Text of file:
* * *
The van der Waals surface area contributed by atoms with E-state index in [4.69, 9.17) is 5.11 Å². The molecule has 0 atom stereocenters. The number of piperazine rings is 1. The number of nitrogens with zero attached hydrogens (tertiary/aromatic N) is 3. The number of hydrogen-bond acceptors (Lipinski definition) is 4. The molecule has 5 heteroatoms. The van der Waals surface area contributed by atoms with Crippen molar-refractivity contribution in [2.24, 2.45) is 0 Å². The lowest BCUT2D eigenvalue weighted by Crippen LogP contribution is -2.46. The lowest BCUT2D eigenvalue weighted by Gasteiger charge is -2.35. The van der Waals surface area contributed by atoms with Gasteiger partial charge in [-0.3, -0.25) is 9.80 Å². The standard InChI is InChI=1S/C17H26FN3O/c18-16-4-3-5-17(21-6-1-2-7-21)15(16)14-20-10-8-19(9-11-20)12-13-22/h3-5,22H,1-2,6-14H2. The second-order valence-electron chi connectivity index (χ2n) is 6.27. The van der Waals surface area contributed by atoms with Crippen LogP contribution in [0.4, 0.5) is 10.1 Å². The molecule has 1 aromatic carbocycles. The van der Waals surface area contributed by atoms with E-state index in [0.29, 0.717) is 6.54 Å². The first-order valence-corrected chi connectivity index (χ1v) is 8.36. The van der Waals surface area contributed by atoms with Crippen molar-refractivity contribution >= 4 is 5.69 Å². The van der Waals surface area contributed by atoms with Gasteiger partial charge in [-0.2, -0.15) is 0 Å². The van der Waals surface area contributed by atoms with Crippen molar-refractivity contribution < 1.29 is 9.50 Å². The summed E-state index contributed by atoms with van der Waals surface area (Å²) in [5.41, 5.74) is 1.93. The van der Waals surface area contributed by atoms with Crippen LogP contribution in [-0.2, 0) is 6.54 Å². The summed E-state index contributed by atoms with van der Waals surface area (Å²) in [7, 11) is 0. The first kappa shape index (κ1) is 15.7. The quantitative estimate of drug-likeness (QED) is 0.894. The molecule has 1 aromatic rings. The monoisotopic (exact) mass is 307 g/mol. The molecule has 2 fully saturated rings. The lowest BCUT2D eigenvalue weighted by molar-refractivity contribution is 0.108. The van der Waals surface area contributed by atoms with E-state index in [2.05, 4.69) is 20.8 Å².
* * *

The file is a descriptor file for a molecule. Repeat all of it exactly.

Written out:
The van der Waals surface area contributed by atoms with E-state index in [4.69, 9.17) is 5.11 Å². The molecule has 0 atom stereocenters. The number of piperazine rings is 1. The number of nitrogens with zero attached hydrogens (tertiary/aromatic N) is 3. The number of hydrogen-bond acceptors (Lipinski definition) is 4. The molecule has 5 heteroatoms. The van der Waals surface area contributed by atoms with Crippen molar-refractivity contribution in [2.24, 2.45) is 0 Å². The lowest BCUT2D eigenvalue weighted by Crippen LogP contribution is -2.46. The lowest BCUT2D eigenvalue weighted by Gasteiger charge is -2.35. The van der Waals surface area contributed by atoms with Gasteiger partial charge in [-0.3, -0.25) is 9.80 Å². The standard InChI is InChI=1S/C17H26FN3O/c18-16-4-3-5-17(21-6-1-2-7-21)15(16)14-20-10-8-19(9-11-20)12-13-22/h3-5,22H,1-2,6-14H2. The second-order valence-electron chi connectivity index (χ2n) is 6.27. The van der Waals surface area contributed by atoms with Crippen LogP contribution in [0.4, 0.5) is 10.1 Å². The molecule has 1 aromatic carbocycles. The van der Waals surface area contributed by atoms with E-state index in [0.29, 0.717) is 6.54 Å². The first-order valence-corrected chi connectivity index (χ1v) is 8.36. The van der Waals surface area contributed by atoms with Crippen molar-refractivity contribution >= 4 is 5.69 Å². The van der Waals surface area contributed by atoms with Gasteiger partial charge in [-0.2, -0.15) is 0 Å². The van der Waals surface area contributed by atoms with Crippen molar-refractivity contribution < 1.29 is 9.50 Å². The summed E-state index contributed by atoms with van der Waals surface area (Å²) in [5.41, 5.74) is 1.93. The van der Waals surface area contributed by atoms with Crippen LogP contribution in [-0.2, 0) is 6.54 Å². The summed E-state index contributed by atoms with van der Waals surface area (Å²) in [7, 11) is 0. The first kappa shape index (κ1) is 15.7. The quantitative estimate of drug-likeness (QED) is 0.894. The molecule has 1 aromatic rings. The monoisotopic (exact) mass is 307 g/mol. The molecule has 2 fully saturated rings. The lowest BCUT2D eigenvalue weighted by molar-refractivity contribution is 0.108. The van der Waals surface area contributed by atoms with E-state index in [2.05, 4.69) is 20.8 Å².